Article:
It’s the toughest part of any upholstery project, bar none. For one, it’s a big investment! Whether you’re paying an upholsterer to do it for you, or you’re a DIYer who is tackling the project yourself, fabric is going to cost you some coin. You’re going to want to be sure that it will look great for years. One of the most common questions I get is: What fabric should I choose if I have a pet?
Well, I too have encountered this dilemma, and there are no easy answers. Sometimes, you have to sacrifice the style you want for the durability you need. From my own experience (though some pets are just more destructive than others!), here’s what I recommend.
Also known as Ultrasuede, microfibre is 100% synthetic and will resist stains and is durable enough to stand up to cat claws. In fact, a cat won’t bother to try to scratch microfibre, as it won’t be able to sink its claws into the surface. Microfibre is extremely common in upholstery applications, as evidenced by popular furniture lines available at the Big Retailers.
Although it comes in many colours, the drawback of microfibre is that it’s boring, and common. You probably won’t inspire any oohs and ahhs from your friends. However, used on an unexpected piece of furniture, such as this tufted antique chaise, it becomes secondary to the finer details of the piece.
I’ve had much success in keeping my cat from scratching velvet. The higher the pile, the less the cat will be able to “grasp”. There are plenty of velvets to choose from: mohair velvets are made of goat hair, and are (in my experience) extremely durable. Wool, cotton, silk or synthetic fibres are also used in some velvet fabrics. It is best to take a pin to the store with you, and scratch the surface of the velvet to see how it stands up to this stress before purchasing, as some velvets are more durable than others.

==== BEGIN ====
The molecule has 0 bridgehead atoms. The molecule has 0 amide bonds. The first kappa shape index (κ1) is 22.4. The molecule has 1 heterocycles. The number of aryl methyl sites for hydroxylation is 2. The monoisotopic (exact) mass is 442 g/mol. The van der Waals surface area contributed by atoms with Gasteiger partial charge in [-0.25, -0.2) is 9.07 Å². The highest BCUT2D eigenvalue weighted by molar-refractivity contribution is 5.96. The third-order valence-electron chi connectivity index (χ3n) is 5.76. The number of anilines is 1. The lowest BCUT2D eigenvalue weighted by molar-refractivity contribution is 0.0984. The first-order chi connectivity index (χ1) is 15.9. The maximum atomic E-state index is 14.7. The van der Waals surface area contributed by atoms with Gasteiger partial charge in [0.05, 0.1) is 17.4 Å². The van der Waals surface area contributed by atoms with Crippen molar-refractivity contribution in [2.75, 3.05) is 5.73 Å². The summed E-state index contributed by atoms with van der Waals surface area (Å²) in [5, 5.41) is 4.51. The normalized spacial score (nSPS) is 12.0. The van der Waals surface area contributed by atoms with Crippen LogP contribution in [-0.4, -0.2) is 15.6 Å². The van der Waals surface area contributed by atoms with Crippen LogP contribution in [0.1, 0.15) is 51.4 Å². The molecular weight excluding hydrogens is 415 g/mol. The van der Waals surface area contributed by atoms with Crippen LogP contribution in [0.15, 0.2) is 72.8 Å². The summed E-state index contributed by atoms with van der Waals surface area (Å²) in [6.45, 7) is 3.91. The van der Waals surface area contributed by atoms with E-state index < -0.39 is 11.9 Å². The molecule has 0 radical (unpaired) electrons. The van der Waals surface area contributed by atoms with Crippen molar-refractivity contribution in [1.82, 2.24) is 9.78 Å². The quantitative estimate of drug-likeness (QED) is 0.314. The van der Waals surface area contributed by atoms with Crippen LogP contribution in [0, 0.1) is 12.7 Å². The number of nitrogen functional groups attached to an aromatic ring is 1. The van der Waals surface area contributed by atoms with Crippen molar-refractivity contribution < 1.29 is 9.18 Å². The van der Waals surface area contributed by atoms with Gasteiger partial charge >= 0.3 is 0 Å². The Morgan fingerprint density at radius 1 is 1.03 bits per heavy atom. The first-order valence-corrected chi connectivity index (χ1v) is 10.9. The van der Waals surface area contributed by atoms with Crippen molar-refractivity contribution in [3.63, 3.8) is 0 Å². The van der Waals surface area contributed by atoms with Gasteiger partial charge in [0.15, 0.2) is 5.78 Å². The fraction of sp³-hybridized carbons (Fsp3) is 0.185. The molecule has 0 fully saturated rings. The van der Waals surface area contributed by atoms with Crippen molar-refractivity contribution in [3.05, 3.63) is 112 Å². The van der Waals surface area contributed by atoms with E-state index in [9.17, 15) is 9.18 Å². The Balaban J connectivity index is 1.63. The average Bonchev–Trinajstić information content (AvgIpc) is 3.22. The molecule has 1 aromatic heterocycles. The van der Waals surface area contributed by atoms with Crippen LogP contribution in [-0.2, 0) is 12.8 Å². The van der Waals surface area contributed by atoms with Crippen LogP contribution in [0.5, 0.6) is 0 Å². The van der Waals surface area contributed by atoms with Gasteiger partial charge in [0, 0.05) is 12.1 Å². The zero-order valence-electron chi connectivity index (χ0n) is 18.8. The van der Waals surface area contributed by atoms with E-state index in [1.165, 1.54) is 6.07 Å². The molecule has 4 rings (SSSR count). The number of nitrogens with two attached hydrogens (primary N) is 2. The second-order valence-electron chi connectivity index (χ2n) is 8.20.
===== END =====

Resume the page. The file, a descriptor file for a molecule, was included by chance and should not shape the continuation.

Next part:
The drawback in using velvet, is that it is suitable mostly for traditional furniture and interiors. If you are looking for a modern feel, velvet is likely not going to pull it off.
Chenille fabric can best be recognized by its soft, fuzzy feel. Like velvet, it has a distinctive nap, and some will be more durable than others! Do the “scratch test” and look for a rubberized backing – this is the key to a fabric suitable for upholstery applications.
If all else fails:
Industrial Grade Fabric
photo credit: winterbeachmodern.com
Commercial fabric is used for hotels, airports, malls, etc. so you’d think it would stand up to your furry friend! I’ve never had to resort to this measure, but there are many cool commercial fabrics out there suitable for home use.
I also recommend:
*Arm caps. Long ones. Kitties do not like shifty arm caps.
*Removable cushions. If the sofa your dog lounges on has no washable cushion – make one!
*Back cap. If your cat loves to sit on the back of your sofa (whose doesn’t?) a scrap of matching (or similar) sofa fabric will go a long way to keeping your sofa clean.
*Let it be. My cat usually has her one favourite scratching chair…and I let het have it. We have an understanding that way, and thankfully she leaves my good furniture alone.